What Exactly Is Credibility Theory?
The term "credibility theory" refers to the tools, policies, and procedures that actuaries employ when analyzing data to estimate risk. Credibility theory employs mathematical models and methods to generate experience-based estimates, where "experience" refers to historical data.
Why Should You Use Credibility Theory?
The theory of credibility assists actuaries in understanding the risks associated with providing coverage and allows insurance companies to limit their exposure to claims and losses.
Insurance companies and actuaries create models based on historical losses, with the model incorporating a number of assumptions that must be statistically tested to determine their credibility. For example, an insurance company will look at previous losses from insuring a specific group of policyholders to estimate how much it will cost to insure a similar group in the future.
When creating an estimate, actuaries will start with a base estimate. A life insurance company, for example, may use a mortality table as the foundation of its base estimate because claims only arise when the insured dies.
Actuaries will use a variety of base estimates to cover the various aspects of the policy, including the prices charged by the insurance company for coverage.
How Credibility Theory Can Assist Actuaries
After establishing a base estimate, an actuary will examine the insurance company's historical experiences on a policy-by-policy basis. The actuary will examine this historical data to determine how the insurer's experience differed from that of other insurance companies.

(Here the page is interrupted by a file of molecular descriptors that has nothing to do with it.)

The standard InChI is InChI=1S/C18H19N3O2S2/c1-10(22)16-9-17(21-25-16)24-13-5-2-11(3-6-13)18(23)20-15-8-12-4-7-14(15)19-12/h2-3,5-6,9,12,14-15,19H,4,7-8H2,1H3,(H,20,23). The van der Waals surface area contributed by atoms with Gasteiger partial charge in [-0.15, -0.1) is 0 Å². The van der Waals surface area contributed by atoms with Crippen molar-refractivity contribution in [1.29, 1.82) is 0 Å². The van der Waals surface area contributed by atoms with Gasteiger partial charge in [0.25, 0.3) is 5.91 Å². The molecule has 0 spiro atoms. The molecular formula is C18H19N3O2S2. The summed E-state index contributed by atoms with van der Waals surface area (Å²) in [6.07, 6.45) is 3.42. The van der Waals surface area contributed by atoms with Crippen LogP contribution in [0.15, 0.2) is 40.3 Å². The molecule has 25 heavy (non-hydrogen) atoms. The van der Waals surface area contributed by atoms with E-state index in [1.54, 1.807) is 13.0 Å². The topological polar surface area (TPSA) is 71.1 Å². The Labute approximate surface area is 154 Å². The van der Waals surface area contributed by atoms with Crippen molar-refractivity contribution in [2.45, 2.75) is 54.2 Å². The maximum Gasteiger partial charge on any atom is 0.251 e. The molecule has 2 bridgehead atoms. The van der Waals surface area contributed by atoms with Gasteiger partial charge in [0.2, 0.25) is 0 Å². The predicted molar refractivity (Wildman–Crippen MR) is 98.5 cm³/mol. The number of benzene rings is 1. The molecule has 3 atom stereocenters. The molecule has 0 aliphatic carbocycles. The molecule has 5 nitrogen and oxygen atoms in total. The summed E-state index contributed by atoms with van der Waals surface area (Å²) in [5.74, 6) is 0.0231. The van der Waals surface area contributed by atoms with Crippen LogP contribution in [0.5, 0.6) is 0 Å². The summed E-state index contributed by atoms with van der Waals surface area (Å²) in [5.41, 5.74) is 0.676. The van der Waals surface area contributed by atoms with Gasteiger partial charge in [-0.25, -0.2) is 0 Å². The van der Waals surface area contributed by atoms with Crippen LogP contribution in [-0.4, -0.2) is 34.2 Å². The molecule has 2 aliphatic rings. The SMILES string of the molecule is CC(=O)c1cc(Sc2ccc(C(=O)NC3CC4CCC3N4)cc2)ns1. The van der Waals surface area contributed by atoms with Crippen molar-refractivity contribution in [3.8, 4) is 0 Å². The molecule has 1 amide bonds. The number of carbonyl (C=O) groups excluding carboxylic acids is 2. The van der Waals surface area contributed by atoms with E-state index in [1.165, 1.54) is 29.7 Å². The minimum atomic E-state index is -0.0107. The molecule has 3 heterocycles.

The actuary will examine this historical data to determine how the insurer's experience differed from that of other insurance companies. The examination enables the actuary to generate various weights based on variances.
For example, it could categorize drivers based on their age, gender, and vehicle type, with a young man driving a fast car considered a high risk and an elderly woman driving a small car considered a low risk.
The division is made by balancing the two requirements that the risks in each group be sufficiently similar and the group be large enough for a meaningful statistical analysis of the claims experience to be performed in order to calculate the premium. As a result of this compromise, none of the groups contain only identical risks. The problem then becomes figuring out how to combine the group's experience with the individual risk's experience to arrive at a more appropriate premium. This problem is addressed by credibility theory.
In order to develop formulas, credibility theory ultimately relies on a combination of historical data experience estimates and base estimates. The formulas are used to recreate previous experiences before being tested against actual data.
When developing an initial estimate, actuaries may use a small data set, but large data sets are ultimately preferred because they have greater statistical significance.